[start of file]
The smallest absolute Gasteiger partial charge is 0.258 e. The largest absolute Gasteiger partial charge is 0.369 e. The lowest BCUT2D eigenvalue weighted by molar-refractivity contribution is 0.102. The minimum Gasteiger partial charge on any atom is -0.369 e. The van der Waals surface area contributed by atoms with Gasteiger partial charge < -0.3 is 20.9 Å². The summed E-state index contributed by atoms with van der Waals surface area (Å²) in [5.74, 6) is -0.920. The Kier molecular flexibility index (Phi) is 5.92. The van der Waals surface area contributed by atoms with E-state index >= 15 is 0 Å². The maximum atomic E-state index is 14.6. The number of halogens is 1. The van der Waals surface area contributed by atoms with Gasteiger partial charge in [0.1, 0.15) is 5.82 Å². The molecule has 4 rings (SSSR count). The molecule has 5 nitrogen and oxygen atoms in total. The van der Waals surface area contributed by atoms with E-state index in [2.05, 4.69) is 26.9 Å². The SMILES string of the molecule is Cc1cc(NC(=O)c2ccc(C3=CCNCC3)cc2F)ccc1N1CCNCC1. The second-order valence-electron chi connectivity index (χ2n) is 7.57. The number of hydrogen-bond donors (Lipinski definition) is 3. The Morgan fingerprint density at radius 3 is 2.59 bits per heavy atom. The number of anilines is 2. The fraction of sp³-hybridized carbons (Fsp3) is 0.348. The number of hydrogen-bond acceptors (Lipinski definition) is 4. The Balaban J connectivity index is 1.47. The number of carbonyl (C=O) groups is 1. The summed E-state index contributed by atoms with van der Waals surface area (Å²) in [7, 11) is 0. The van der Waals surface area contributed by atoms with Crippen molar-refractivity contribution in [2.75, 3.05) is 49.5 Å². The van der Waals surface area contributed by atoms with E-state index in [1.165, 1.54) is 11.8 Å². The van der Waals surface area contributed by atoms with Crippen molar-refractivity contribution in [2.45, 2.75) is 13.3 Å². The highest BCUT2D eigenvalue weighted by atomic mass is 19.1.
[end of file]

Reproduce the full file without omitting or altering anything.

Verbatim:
The smallest absolute Gasteiger partial charge is 0.258 e. The largest absolute Gasteiger partial charge is 0.369 e. The lowest BCUT2D eigenvalue weighted by molar-refractivity contribution is 0.102. The minimum Gasteiger partial charge on any atom is -0.369 e. The van der Waals surface area contributed by atoms with Gasteiger partial charge < -0.3 is 20.9 Å². The summed E-state index contributed by atoms with van der Waals surface area (Å²) in [5.74, 6) is -0.920. The Kier molecular flexibility index (Phi) is 5.92. The van der Waals surface area contributed by atoms with E-state index >= 15 is 0 Å². The maximum atomic E-state index is 14.6. The number of halogens is 1. The van der Waals surface area contributed by atoms with Gasteiger partial charge in [0.1, 0.15) is 5.82 Å². The molecule has 4 rings (SSSR count). The molecule has 5 nitrogen and oxygen atoms in total. The van der Waals surface area contributed by atoms with E-state index in [2.05, 4.69) is 26.9 Å². The SMILES string of the molecule is Cc1cc(NC(=O)c2ccc(C3=CCNCC3)cc2F)ccc1N1CCNCC1. The second-order valence-electron chi connectivity index (χ2n) is 7.57. The number of hydrogen-bond donors (Lipinski definition) is 3. The Morgan fingerprint density at radius 3 is 2.59 bits per heavy atom. The number of anilines is 2. The fraction of sp³-hybridized carbons (Fsp3) is 0.348. The number of hydrogen-bond acceptors (Lipinski definition) is 4. The Balaban J connectivity index is 1.47. The number of carbonyl (C=O) groups is 1. The summed E-state index contributed by atoms with van der Waals surface area (Å²) in [7, 11) is 0. The van der Waals surface area contributed by atoms with Crippen molar-refractivity contribution in [2.75, 3.05) is 49.5 Å². The van der Waals surface area contributed by atoms with E-state index in [1.165, 1.54) is 11.8 Å². The van der Waals surface area contributed by atoms with Crippen molar-refractivity contribution in [2.45, 2.75) is 13.3 Å². The highest BCUT2D eigenvalue weighted by atomic mass is 19.1.